HM Treasury applies first-ever crypto sanctions amid coordination with US and Israel

April 8, 2024

After a slow start to 2023, the US Treasury's Office of Foreign Assets Control (OFAC) has ramped up its focus on cryptocurrency-related activities.  The agency has sanctioned 21 crypto addresses since February, comprising four separate actions from cyber-crime to drug trafficking and the proliferation of WMDs.

The trends show a growing focus on terrorist groups in the Middle East from the US and its allies, particularly on entities using virtual assets to evade sanctions and/or finance terrorist activities.  

OFAC-OFSI Joint Designations

One of the more notable events of recent weeks was coordinated sanctions on Hamas-linked individuals by OFAC and the United Kingdom’s Office of Foreign Sanctions Implementation (OFSI), on 27 March 2024.

The action marks the first time OFSI has included cryptocurrency addresses in its consolidated list of financial sanctions targets in the UK. It is also the first time OFAC and OFSI have jointly designated individuals handling virtual currencies.

The enforcement agencies announced sanctions against two individuals, Mustafa Ayash and Aozma Sultana, and three entities: GazaNow, Al-Qureshi Executives, and Aakhirah Limited, for their roles in fundraising activities supporting Hamas.

Ayash, a Palestinian national with Austrian citizenship, is named as the founder and operator of Gaza Now, a Hamas-aligned media organisation. He and Sultana, a UK national, were described as involved in terrorist activity by financing Gaza Now, which “promotes, encourages and supports Hamas and Palestinian Islamic Jihad”.

Included within the designation were eight cryptocurrency addresses on the Bitcoin (BTC), Ethereum (ETH), Binance Smart Chain (BSC), and TRON networks. All eight are allegedly controlled by Ayash and/or GazaNow.

  • 0x175d44451403Edf28469dF03A9280c1197ADb92c (ETH and BSC)
  • TXEsK1sEsKjZ1xtHitnyAAoqw3WLdYdRNW (TRON: USDT)
  • TH96tFMn8KGiYSLiwcV3E2UiaJc8jmcbz3 (TRON: USDT)
  • TTgcTTNbNuFdbrhvbjMZVrdU5KALyzDaPw (TRON: USDT)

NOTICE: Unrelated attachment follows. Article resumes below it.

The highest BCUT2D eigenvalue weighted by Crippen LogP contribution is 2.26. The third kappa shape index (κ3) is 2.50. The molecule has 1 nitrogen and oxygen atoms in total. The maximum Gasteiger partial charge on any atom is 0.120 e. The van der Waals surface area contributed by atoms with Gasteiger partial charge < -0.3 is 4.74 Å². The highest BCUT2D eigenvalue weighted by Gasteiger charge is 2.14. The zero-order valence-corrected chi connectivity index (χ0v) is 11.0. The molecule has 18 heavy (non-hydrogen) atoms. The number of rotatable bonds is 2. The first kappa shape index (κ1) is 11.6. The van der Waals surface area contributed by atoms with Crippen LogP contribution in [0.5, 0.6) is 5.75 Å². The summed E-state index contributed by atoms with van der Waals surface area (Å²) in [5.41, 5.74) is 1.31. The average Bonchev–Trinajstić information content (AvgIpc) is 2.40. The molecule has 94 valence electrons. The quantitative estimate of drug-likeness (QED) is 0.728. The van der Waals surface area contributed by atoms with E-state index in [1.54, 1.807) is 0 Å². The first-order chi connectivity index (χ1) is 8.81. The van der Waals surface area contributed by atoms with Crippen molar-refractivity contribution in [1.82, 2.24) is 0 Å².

• 0xE950DC316b836e4EeFb8308bf32Bf7C72a1358FF (ETH and BSC)
  • 0x21B8d56BDA776bbE68655A16895afd96F5534feD (ETH and BSC)
  • 3Q8H2ZWMtc4R1M3mkmhnTjCoYKTeCFigDP (BTC)
A Gaza Now-controlled address on Hoptrail's platform

Wider Coordination

The joint OFAC-OFSI action seemingly wasn’t executed in isolation either. Three days before, on 24 March, Israel's National Bureau for Counter Terror Financing (NBCTF) issued a seizure order for cryptocurrency addresses tied to donation campaigns for Hamas.

The seizure order lists 42 addresses on the TRON blockchain, describing them as the "property of a designated terrorist organisation" and prohibiting anyone from transacting with them. The order also names 11 individuals purportedly tied to Hamas.  None of these wallets overlapped with those designated in the OFAC-OFSI list.

Prior to this, the NBCTF issued a seizure order on a single Ethereum address allegedly controlled by Hezbollah operative Mehdi Mohammad Hassan, on 11 December 2023.

This itself was preceded by OFAC’s sanctioning of a Bitcoin address in October 2023 that was allegedly controlled by Buy Cash, a Gaza-based business offering money transfer and virtual currency exchange services. According to OFAC, Buy Cash was implicated in fundraising for Hamas and has also been used to transfer funds by affiliates of other terrorist groups.

And just a day before the Gaza Now sanctions, OFAC announced that it had imposed sanctions on 11 individuals and entities involved in supporting Syrian President Bashar Al-Assad's regime.

Whilst that action primarily targeted drugs trafficking, OFAC designated Syrian and foreign parties involved in facilitating millions of dollars in illicit transactions and sanctions evasion schemes, including the use of cryptocurrency payments.

Contained within the designation was an address on the TRON network controlled by Tawfiq Muhammad Sa'id Al-Law, an alleged Hezbollah operative.  Yet another sign that the US and its partners are seeking to focus on the use of virtual currencies by terrorist organisations, but specifically on the financing of activity related to Hamas, Hezbollah and, ultimately, Iran.

Illustrating this effort, and kickstarting the recent spate of action, was the targeting of three procurement networks operating out of Iran, Turkey, Oman, and Germany, on 20 March 2024. These networks were allegedly instrumental in supporting Iran’s ballistic missile, nuclear, and defence initiatives by procuring materials such as carbon fiber and epoxy resins.

And contained within the identifying information of a Russian national involved in the procurement network were two cryptocurrency addresses on the – yes, you guessed it - TRON network.

A list of the most recent sanctions activity.  Source: Hoptrail Platform

Hoptrail Action

All sanctioned addresses on the Bitcoin and Ethereum blockchains are searchable and tagged on Hoptrail's platform under the High Risk ''Sanctions' category.

Likewise, all clusters and wallets of entities identified in designations issued by OFAC, OFSI, and NBCTF, are listed as High-Risk on our platform.

For in-depth reviews on all cryptocurrency-related sanctions activity, as well as real-time insights on entities, events, and fund flows across the crypto ecosystem, sign up to our platform today.

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